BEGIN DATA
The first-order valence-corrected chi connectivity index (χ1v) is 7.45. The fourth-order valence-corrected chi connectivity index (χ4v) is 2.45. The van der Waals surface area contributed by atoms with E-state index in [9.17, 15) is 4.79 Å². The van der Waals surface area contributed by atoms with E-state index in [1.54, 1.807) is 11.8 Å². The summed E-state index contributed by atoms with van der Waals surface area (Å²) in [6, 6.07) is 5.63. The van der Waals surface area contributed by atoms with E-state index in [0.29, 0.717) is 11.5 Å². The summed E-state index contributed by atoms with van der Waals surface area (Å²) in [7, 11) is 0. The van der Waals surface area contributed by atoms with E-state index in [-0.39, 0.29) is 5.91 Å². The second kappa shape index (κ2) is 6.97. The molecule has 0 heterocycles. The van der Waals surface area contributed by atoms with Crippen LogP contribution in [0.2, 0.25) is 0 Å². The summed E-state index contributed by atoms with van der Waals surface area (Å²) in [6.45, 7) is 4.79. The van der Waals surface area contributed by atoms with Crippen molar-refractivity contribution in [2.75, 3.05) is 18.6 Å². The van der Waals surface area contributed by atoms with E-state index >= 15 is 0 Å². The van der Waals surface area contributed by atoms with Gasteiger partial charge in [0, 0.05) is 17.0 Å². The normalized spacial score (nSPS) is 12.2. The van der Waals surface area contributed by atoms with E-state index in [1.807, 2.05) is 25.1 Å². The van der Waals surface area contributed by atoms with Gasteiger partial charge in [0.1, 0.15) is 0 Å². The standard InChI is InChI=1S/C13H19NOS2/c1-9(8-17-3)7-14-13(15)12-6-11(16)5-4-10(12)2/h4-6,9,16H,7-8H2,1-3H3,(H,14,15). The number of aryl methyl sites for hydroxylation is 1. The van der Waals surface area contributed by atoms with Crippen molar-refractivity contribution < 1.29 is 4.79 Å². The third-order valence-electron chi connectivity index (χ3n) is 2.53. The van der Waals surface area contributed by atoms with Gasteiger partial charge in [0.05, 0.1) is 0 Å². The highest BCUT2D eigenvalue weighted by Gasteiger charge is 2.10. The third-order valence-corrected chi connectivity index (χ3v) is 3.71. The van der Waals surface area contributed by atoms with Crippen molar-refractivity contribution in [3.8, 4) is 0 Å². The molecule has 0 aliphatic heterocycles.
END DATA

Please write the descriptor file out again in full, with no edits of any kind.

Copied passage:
The first-order valence-corrected chi connectivity index (χ1v) is 7.45. The fourth-order valence-corrected chi connectivity index (χ4v) is 2.45. The van der Waals surface area contributed by atoms with E-state index in [9.17, 15) is 4.79 Å². The van der Waals surface area contributed by atoms with E-state index in [1.54, 1.807) is 11.8 Å². The summed E-state index contributed by atoms with van der Waals surface area (Å²) in [6, 6.07) is 5.63. The van der Waals surface area contributed by atoms with E-state index in [0.29, 0.717) is 11.5 Å². The summed E-state index contributed by atoms with van der Waals surface area (Å²) in [7, 11) is 0. The van der Waals surface area contributed by atoms with E-state index in [-0.39, 0.29) is 5.91 Å². The second kappa shape index (κ2) is 6.97. The molecule has 0 heterocycles. The van der Waals surface area contributed by atoms with Crippen LogP contribution in [0.2, 0.25) is 0 Å². The summed E-state index contributed by atoms with van der Waals surface area (Å²) in [6.45, 7) is 4.79. The van der Waals surface area contributed by atoms with Crippen molar-refractivity contribution in [2.75, 3.05) is 18.6 Å². The van der Waals surface area contributed by atoms with E-state index >= 15 is 0 Å². The van der Waals surface area contributed by atoms with Gasteiger partial charge in [0, 0.05) is 17.0 Å². The normalized spacial score (nSPS) is 12.2. The van der Waals surface area contributed by atoms with E-state index in [1.807, 2.05) is 25.1 Å². The van der Waals surface area contributed by atoms with Gasteiger partial charge in [0.1, 0.15) is 0 Å². The standard InChI is InChI=1S/C13H19NOS2/c1-9(8-17-3)7-14-13(15)12-6-11(16)5-4-10(12)2/h4-6,9,16H,7-8H2,1-3H3,(H,14,15). The number of aryl methyl sites for hydroxylation is 1. The van der Waals surface area contributed by atoms with Crippen molar-refractivity contribution < 1.29 is 4.79 Å². The third-order valence-electron chi connectivity index (χ3n) is 2.53. The van der Waals surface area contributed by atoms with Gasteiger partial charge in [0.05, 0.1) is 0 Å². The highest BCUT2D eigenvalue weighted by Gasteiger charge is 2.10. The third-order valence-corrected chi connectivity index (χ3v) is 3.71. The van der Waals surface area contributed by atoms with Crippen molar-refractivity contribution in [3.8, 4) is 0 Å². The molecule has 0 aliphatic heterocycles.